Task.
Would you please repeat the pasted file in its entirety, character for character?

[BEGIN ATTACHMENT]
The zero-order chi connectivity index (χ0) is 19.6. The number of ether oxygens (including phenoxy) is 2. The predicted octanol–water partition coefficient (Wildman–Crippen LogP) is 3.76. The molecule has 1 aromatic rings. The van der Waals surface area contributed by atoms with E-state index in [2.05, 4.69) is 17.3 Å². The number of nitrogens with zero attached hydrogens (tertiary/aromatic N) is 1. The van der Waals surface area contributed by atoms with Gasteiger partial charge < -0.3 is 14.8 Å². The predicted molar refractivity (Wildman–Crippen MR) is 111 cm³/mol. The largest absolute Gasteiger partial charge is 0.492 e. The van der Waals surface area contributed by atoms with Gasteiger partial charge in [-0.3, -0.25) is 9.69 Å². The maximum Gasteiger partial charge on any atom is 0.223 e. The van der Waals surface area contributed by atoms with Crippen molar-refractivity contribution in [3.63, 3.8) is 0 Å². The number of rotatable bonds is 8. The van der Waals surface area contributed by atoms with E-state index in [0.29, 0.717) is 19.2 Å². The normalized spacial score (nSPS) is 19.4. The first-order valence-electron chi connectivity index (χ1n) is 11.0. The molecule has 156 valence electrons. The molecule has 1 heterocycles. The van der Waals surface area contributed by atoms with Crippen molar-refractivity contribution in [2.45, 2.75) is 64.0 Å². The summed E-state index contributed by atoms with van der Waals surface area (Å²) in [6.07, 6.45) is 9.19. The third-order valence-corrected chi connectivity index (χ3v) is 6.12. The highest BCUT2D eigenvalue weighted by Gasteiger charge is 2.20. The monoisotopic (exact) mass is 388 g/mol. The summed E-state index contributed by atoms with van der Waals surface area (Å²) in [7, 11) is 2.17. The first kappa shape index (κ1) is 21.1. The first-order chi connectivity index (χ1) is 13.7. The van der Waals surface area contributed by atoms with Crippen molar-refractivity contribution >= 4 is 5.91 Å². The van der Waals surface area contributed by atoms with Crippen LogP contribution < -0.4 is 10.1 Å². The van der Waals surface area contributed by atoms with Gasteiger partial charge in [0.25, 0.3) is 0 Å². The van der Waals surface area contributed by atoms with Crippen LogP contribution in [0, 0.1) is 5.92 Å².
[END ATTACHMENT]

The zero-order chi connectivity index (χ0) is 19.6. The number of ether oxygens (including phenoxy) is 2. The predicted octanol–water partition coefficient (Wildman–Crippen LogP) is 3.76. The molecule has 1 aromatic rings. The van der Waals surface area contributed by atoms with E-state index in [2.05, 4.69) is 17.3 Å². The number of nitrogens with zero attached hydrogens (tertiary/aromatic N) is 1. The van der Waals surface area contributed by atoms with Gasteiger partial charge < -0.3 is 14.8 Å². The predicted molar refractivity (Wildman–Crippen MR) is 111 cm³/mol. The largest absolute Gasteiger partial charge is 0.492 e. The van der Waals surface area contributed by atoms with Gasteiger partial charge in [-0.3, -0.25) is 9.69 Å². The maximum Gasteiger partial charge on any atom is 0.223 e. The van der Waals surface area contributed by atoms with Crippen molar-refractivity contribution in [3.63, 3.8) is 0 Å². The number of rotatable bonds is 8. The van der Waals surface area contributed by atoms with E-state index in [0.29, 0.717) is 19.2 Å². The normalized spacial score (nSPS) is 19.4. The first-order valence-electron chi connectivity index (χ1n) is 11.0. The molecule has 156 valence electrons. The molecule has 1 heterocycles. The van der Waals surface area contributed by atoms with Crippen molar-refractivity contribution in [2.45, 2.75) is 64.0 Å². The summed E-state index contributed by atoms with van der Waals surface area (Å²) in [6.07, 6.45) is 9.19. The third-order valence-corrected chi connectivity index (χ3v) is 6.12. The highest BCUT2D eigenvalue weighted by Gasteiger charge is 2.20. The monoisotopic (exact) mass is 388 g/mol. The summed E-state index contributed by atoms with van der Waals surface area (Å²) in [7, 11) is 2.17. The first kappa shape index (κ1) is 21.1. The first-order chi connectivity index (χ1) is 13.7. The van der Waals surface area contributed by atoms with Crippen molar-refractivity contribution >= 4 is 5.91 Å². The van der Waals surface area contributed by atoms with Crippen LogP contribution < -0.4 is 10.1 Å². The van der Waals surface area contributed by atoms with Gasteiger partial charge in [0.25, 0.3) is 0 Å². The van der Waals surface area contributed by atoms with Crippen LogP contribution in [0, 0.1) is 5.92 Å².